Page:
To sum up, we hold that a state cannot violate the dormant Foreign Commerce Clause when acting as a market participant. This holding applies equally to Puerto Rico.
But this conclusion does not end our odyssey. The question remains whether Puerto Rico acts as a market participant or a market regulator when enforcing Laws 109 and 132.
In order to qualify for the prophylaxis of the market participant doctrine, a state must be acting as a private company would act, not “in its distinctive governmental capacity.” New Energy Co., 486 U.S. at 277. Conversely, when a state flexes its sovereign muscle to regulate the behavior of other players in the market, the market participant exception does not apply. See, e.g., id. at 277–78.
We add, moreover, that a state-proprietor may discriminate against foreign commerce only within the narrow market realm in which it operates. See S.- Cent. Timber, 467 U.S. at 99 (holding that a state “may not avail itself of the market-participant doctrine to immunize its downstream regulation of [a] market in which it is not a participant”).
We turn from the general to the specific. Law 109 states (with exceptions not relevant here) that when the Commonwealth either uses public funds to hire a contractor or engages in construction work itself, the materials used in the construction must originate from Puerto Rico. See P.R. Laws Ann. tit. 3, §§ 927a–927c. These provisions do not implicate the Commerce Clause. When the Commonwealth uses its own funds to undertake a construction project, it is acting as a buyer in the market for construction services. Cf. Alexandria Scrap, 426 U.S. at 808–10 (holding that state acting as a buyer of scrap metal is a market participant). Because it is a market participant, the Commonwealth is entitled (as any private company would be) to demand contractual conditions that relate directly to the service being purchased. See S.-Cent. Timber, 467 U.S. at 97 (explaining that “market-participant doctrine permits a State to influence ‘a discrete, identifiable class of economic activity in which [it] is a major participant’ ” (quoting White, 460 U.S. at 211 n. 7 (1983))).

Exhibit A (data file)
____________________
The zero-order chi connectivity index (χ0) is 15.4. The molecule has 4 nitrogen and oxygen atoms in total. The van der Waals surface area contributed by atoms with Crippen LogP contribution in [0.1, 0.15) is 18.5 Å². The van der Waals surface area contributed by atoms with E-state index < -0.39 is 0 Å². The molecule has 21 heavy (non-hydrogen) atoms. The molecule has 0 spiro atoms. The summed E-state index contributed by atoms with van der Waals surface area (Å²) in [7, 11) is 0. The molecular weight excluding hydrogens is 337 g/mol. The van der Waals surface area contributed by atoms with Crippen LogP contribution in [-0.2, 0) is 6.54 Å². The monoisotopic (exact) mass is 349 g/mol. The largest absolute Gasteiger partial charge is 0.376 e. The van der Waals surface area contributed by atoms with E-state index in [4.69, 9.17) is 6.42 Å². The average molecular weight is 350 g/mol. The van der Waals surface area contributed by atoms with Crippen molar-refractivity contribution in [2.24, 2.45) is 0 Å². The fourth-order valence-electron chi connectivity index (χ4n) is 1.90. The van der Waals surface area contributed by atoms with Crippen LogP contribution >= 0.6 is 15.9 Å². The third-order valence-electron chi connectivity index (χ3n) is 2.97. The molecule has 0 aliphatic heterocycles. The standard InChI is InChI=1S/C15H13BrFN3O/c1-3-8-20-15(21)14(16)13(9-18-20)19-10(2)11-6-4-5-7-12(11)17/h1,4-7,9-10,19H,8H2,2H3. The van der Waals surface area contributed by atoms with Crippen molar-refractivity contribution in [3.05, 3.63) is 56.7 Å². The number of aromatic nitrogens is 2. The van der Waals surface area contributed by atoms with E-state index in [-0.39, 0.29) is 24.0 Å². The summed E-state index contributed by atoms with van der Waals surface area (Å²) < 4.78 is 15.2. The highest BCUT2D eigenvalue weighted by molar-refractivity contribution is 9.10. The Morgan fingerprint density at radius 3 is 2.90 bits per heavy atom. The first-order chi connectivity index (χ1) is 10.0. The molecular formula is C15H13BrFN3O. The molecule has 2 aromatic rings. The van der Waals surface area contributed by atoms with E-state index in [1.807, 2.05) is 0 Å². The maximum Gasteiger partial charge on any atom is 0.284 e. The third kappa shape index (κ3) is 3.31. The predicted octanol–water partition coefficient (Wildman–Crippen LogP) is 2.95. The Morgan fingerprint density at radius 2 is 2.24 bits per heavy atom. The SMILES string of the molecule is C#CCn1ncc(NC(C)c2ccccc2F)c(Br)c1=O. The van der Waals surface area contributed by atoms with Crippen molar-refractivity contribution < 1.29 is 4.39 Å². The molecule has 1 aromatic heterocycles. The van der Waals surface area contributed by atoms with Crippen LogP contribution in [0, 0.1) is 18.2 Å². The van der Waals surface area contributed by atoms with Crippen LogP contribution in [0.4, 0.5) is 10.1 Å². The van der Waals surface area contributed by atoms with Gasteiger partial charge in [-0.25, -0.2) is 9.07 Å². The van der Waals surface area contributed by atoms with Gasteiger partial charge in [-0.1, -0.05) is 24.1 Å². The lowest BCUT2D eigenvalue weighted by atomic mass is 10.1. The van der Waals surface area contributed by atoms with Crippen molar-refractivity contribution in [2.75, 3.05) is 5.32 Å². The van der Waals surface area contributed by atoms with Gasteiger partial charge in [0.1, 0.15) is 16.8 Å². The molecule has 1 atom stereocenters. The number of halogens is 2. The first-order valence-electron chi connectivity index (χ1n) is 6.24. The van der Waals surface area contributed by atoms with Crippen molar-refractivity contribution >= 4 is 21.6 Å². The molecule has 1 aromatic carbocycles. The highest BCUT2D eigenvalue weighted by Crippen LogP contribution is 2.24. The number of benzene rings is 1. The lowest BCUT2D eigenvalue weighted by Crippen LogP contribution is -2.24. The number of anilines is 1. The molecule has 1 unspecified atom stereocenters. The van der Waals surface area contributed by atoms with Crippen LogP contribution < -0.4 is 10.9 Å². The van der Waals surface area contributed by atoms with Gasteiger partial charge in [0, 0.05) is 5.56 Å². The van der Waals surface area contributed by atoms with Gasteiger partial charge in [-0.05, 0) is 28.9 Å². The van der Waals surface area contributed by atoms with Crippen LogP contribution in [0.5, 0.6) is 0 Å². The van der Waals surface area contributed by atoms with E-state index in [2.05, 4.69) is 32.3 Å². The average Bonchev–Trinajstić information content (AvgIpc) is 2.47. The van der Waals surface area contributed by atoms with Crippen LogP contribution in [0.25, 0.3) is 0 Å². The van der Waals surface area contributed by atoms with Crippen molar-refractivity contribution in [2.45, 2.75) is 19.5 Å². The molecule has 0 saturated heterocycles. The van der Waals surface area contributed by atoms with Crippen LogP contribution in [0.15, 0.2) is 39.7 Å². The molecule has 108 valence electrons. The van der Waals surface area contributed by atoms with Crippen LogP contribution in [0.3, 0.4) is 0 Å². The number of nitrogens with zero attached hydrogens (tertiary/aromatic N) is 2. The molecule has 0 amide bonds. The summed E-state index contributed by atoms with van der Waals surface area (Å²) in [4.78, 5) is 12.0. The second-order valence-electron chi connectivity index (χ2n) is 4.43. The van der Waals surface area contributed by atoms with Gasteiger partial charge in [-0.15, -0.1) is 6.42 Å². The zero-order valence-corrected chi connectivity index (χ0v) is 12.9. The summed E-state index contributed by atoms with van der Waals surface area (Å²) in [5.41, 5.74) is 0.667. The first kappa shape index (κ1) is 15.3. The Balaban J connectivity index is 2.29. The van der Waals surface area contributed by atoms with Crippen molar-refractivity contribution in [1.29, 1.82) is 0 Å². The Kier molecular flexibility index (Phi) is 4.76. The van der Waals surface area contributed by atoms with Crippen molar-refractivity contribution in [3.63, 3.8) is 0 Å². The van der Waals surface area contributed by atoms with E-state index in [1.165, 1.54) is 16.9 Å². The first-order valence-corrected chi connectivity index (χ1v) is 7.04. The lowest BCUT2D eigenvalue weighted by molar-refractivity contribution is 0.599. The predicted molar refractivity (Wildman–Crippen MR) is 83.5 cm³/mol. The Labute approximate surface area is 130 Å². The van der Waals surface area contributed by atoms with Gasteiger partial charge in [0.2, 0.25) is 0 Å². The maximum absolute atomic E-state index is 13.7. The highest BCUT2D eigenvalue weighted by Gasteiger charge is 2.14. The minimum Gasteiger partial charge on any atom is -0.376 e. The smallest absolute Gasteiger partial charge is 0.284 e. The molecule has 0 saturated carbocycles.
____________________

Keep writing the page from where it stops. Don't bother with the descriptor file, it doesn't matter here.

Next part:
This case is unlike South–Central Timber, where the Supreme Court prevented Alaska from imposing downstream restrictions on its customers. Under the invalidated Alaska statute, customers who gathered timber from state land were required to process that timber in Alaska. The Court held that Alaska had no business telling its customers what they could do with their timber after their transactions with the state were completed. Id. at 96–99. The market participant doctrine was inapplicable because Alaska, by regulating behavior that was unrelated to its timber sales transactions, acted more like a sovereign than a private company. See id. at 99. Here, by contrast, Puerto Rico has legislated domestic preference requirements that are directly tied to its activities as a participant in the market for construction services. When the Commonwealth acts as a run-of-the-mill buyer, the market participant doctrine allows it to demand discriminatory concessions that are proximately related to the transactions at issue.
It is important to note that the parties do not challenge the district court's finding that Law 109 has no bearing on private construction projects that are subsidized by the Commonwealth. If the Commonwealth had been enforcing Law 109 against such private projects, then arguably it would be acting as a market regulator, and the outcome of this appeal might be different.